Hungarian Girls in a Miss Hungary Beauty Contest
Occasionally, some male tourists who visit Budapest are led by a misconception (fueled by Hollywood films, or who knows what) that Hungarian girls are waiting for a few drops of English words, and some money to get undressed, and go to bed. This is quite far from the truth. while young girls in Budapest love clubbing, dancing, chatting to strangers, and are usually open and friendly, the vast majority of girls are sensible, take care of themselves, and are not easily led (which is also to say that they will not jump into bed with a foreigner for a little adventure). True, some stag parties in Budapest are served by special services given by attractive girls, but this is a very limited service. If you go to an average pub, bar, club, ruin pub, you will meet regular girls, who love to have fun in a decent way but be respected, and not considered to be an easy cake.
Hungarians usually do not restrain much from ‘public display of affection’. It is normal to hold hands or kiss in public (OK, a marathon long kiss or a very tongue twister kiss would not be ordinary, but otherwise showing romantic love in Budapest is pretty much the standard, as if in Paris).
Hungarian People – Latyi, Hungarian Humorist, Showing Affection
Hungarians usually give two kisses when greeting friends (boys, girls – all) or relatives, one on each cheek.
Hungarians like to think of themselves as ‘intelligent and talented people’, and when it comes to meeting foreigners, do not be surprised if you meet someone who knows the ancient Greek gods, facts about WW2, what is the capital of Denmark etc. – school education.
But, maybe because of this academic ‘confidence’ many Hungarians like to think that almost all famous people have some Hungarian ancestor, which made them famous eventually.
From Estée Lauder through Nicolas Sarkozy to Tony Curtis or Rachel Weisz. Yes, they are of Hungarian descent, but it does not mean that John Lennon or Pelé were, right? (sorry a bit of self-criticism).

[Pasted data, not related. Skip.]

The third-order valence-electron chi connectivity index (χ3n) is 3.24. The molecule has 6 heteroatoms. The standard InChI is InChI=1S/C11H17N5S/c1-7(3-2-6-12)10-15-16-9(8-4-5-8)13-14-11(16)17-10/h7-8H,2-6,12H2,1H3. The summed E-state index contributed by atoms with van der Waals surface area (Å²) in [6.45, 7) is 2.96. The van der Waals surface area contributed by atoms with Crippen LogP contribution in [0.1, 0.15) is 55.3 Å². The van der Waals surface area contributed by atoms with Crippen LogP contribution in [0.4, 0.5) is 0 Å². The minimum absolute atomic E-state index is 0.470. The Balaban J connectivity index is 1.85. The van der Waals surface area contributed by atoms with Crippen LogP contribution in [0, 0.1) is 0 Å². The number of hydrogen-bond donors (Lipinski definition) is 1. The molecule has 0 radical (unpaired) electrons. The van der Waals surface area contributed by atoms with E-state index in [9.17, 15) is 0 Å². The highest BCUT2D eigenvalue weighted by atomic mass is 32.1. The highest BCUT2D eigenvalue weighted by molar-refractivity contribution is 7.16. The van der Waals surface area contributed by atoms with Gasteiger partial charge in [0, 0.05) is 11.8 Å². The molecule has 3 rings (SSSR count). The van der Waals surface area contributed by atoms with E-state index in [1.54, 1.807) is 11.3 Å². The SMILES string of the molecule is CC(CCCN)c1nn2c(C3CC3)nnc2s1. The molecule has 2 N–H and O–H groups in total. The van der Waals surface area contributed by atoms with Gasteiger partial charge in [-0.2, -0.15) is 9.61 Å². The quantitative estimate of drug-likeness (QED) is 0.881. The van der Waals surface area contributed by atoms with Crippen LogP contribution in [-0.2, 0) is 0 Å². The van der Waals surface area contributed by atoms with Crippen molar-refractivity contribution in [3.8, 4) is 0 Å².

Hungarian humour is very much based on burlesque, irony, even sarcasm, sometimes absurd. Chaplin, Monthy Python are very popular in Hungary amongst under 35, as are comedy action films, and romantic comedies, like Die Hard, Forrest Gump, Brides Maids, etc.. Many of the Hungarian jokes, as jokes usually, are based on prejudices, e.g. cop jokes are about silly Hungarian cops, blondie jokes are about brainless Blondie girls, etc. even if we all know that these are absolute rubbish generalizations.
Hungarian Sense of Humour with Geza Hofi
In communism, a whole lot of jokes were made about Russians vs Americans (usually with Brezhnev and Reagan), and there are several joke books with Moricka, Kohn and other Jewish characters (Budapest has a considerable Jewish community).
But Communism itself was so full of false propaganda, and senseless things that Communism became the biggest joke during the years of Goulash Communism, when totalitarianism melted a bit. Geza Hofi, Hungarian humorist made millions of Hungarians laugh with his double and triple based jokes aimed at the Communist regime. For decades he made our lives easier behind the iron curtain.
It is just a tiny fraction of our own impressions about the locals we generally know as locals. Come to Budapest and speak to people – let tourists and us know what Hungarian people are like in your opinion.